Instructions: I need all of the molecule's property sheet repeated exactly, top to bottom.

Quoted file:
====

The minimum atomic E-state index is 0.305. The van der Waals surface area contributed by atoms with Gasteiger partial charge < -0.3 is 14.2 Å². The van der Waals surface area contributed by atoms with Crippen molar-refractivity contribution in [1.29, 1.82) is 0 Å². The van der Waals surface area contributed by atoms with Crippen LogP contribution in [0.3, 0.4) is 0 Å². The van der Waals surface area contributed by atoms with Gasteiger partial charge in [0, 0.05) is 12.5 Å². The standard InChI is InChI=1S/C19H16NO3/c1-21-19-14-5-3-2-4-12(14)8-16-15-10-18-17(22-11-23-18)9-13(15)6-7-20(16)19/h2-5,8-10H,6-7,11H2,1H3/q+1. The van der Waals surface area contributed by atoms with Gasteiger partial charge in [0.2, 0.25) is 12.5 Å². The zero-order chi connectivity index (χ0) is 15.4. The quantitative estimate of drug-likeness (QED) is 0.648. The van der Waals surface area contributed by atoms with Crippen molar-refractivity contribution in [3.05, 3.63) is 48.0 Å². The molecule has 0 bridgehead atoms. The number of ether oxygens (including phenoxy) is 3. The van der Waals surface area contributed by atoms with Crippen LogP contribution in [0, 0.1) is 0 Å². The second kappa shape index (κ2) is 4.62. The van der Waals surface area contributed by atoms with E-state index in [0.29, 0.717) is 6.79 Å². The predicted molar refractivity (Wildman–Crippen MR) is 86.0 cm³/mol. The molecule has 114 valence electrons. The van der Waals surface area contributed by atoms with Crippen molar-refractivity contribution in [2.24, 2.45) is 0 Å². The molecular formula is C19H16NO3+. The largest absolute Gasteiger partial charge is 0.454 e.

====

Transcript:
The minimum atomic E-state index is 0.305. The van der Waals surface area contributed by atoms with Gasteiger partial charge < -0.3 is 14.2 Å². The van der Waals surface area contributed by atoms with Crippen molar-refractivity contribution in [1.29, 1.82) is 0 Å². The van der Waals surface area contributed by atoms with Crippen LogP contribution in [0.3, 0.4) is 0 Å². The van der Waals surface area contributed by atoms with Gasteiger partial charge in [0, 0.05) is 12.5 Å². The standard InChI is InChI=1S/C19H16NO3/c1-21-19-14-5-3-2-4-12(14)8-16-15-10-18-17(22-11-23-18)9-13(15)6-7-20(16)19/h2-5,8-10H,6-7,11H2,1H3/q+1. The van der Waals surface area contributed by atoms with Gasteiger partial charge in [0.2, 0.25) is 12.5 Å². The zero-order chi connectivity index (χ0) is 15.4. The quantitative estimate of drug-likeness (QED) is 0.648. The van der Waals surface area contributed by atoms with Crippen molar-refractivity contribution in [3.05, 3.63) is 48.0 Å². The molecule has 0 bridgehead atoms. The number of ether oxygens (including phenoxy) is 3. The van der Waals surface area contributed by atoms with Crippen LogP contribution in [0, 0.1) is 0 Å². The second kappa shape index (κ2) is 4.62. The van der Waals surface area contributed by atoms with E-state index in [0.29, 0.717) is 6.79 Å². The predicted molar refractivity (Wildman–Crippen MR) is 86.0 cm³/mol. The molecule has 114 valence electrons. The van der Waals surface area contributed by atoms with Crippen molar-refractivity contribution in [2.24, 2.45) is 0 Å². The molecular formula is C19H16NO3+. The largest absolute Gasteiger partial charge is 0.454 e.